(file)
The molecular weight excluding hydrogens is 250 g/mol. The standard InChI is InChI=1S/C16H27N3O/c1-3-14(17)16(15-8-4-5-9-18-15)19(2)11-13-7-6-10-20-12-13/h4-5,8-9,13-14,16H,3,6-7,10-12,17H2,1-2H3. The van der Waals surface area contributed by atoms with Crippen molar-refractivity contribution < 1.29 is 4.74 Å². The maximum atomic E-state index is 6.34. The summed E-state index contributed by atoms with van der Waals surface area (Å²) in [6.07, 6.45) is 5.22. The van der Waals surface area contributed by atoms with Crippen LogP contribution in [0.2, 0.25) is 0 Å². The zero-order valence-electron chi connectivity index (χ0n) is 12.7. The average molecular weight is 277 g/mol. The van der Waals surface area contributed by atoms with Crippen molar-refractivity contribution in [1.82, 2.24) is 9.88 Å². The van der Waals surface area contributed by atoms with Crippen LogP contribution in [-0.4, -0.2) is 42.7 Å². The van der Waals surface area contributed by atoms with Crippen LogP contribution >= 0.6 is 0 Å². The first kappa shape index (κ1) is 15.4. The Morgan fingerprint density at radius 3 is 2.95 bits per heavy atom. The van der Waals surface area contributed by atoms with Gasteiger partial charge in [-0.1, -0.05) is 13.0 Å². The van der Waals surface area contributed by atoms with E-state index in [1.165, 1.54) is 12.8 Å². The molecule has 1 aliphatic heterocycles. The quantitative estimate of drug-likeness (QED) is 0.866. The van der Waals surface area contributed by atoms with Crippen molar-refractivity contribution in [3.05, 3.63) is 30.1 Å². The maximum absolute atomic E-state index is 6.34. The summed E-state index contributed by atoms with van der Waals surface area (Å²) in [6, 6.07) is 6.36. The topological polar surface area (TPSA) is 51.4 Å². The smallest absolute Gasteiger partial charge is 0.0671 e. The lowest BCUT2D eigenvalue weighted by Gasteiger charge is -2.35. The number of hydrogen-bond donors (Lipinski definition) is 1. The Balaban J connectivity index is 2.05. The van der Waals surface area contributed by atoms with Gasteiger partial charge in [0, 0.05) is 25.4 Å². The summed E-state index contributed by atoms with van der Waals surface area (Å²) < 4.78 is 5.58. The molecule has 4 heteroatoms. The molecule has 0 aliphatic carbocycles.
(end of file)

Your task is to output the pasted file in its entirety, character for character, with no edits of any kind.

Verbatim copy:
The molecular weight excluding hydrogens is 250 g/mol. The standard InChI is InChI=1S/C16H27N3O/c1-3-14(17)16(15-8-4-5-9-18-15)19(2)11-13-7-6-10-20-12-13/h4-5,8-9,13-14,16H,3,6-7,10-12,17H2,1-2H3. The van der Waals surface area contributed by atoms with Crippen molar-refractivity contribution < 1.29 is 4.74 Å². The maximum atomic E-state index is 6.34. The summed E-state index contributed by atoms with van der Waals surface area (Å²) in [6.07, 6.45) is 5.22. The van der Waals surface area contributed by atoms with Crippen LogP contribution in [0.2, 0.25) is 0 Å². The zero-order valence-electron chi connectivity index (χ0n) is 12.7. The average molecular weight is 277 g/mol. The van der Waals surface area contributed by atoms with Crippen molar-refractivity contribution in [1.82, 2.24) is 9.88 Å². The van der Waals surface area contributed by atoms with Crippen LogP contribution in [-0.4, -0.2) is 42.7 Å². The van der Waals surface area contributed by atoms with Crippen LogP contribution >= 0.6 is 0 Å². The first kappa shape index (κ1) is 15.4. The Morgan fingerprint density at radius 3 is 2.95 bits per heavy atom. The van der Waals surface area contributed by atoms with Gasteiger partial charge in [-0.1, -0.05) is 13.0 Å². The van der Waals surface area contributed by atoms with E-state index in [1.165, 1.54) is 12.8 Å². The molecule has 1 aliphatic heterocycles. The quantitative estimate of drug-likeness (QED) is 0.866. The van der Waals surface area contributed by atoms with Crippen molar-refractivity contribution in [3.05, 3.63) is 30.1 Å². The maximum absolute atomic E-state index is 6.34. The summed E-state index contributed by atoms with van der Waals surface area (Å²) in [6, 6.07) is 6.36. The topological polar surface area (TPSA) is 51.4 Å². The smallest absolute Gasteiger partial charge is 0.0671 e. The lowest BCUT2D eigenvalue weighted by Gasteiger charge is -2.35. The number of hydrogen-bond donors (Lipinski definition) is 1. The Balaban J connectivity index is 2.05. The van der Waals surface area contributed by atoms with Gasteiger partial charge in [0, 0.05) is 25.4 Å². The summed E-state index contributed by atoms with van der Waals surface area (Å²) < 4.78 is 5.58. The molecule has 4 heteroatoms. The molecule has 0 aliphatic carbocycles.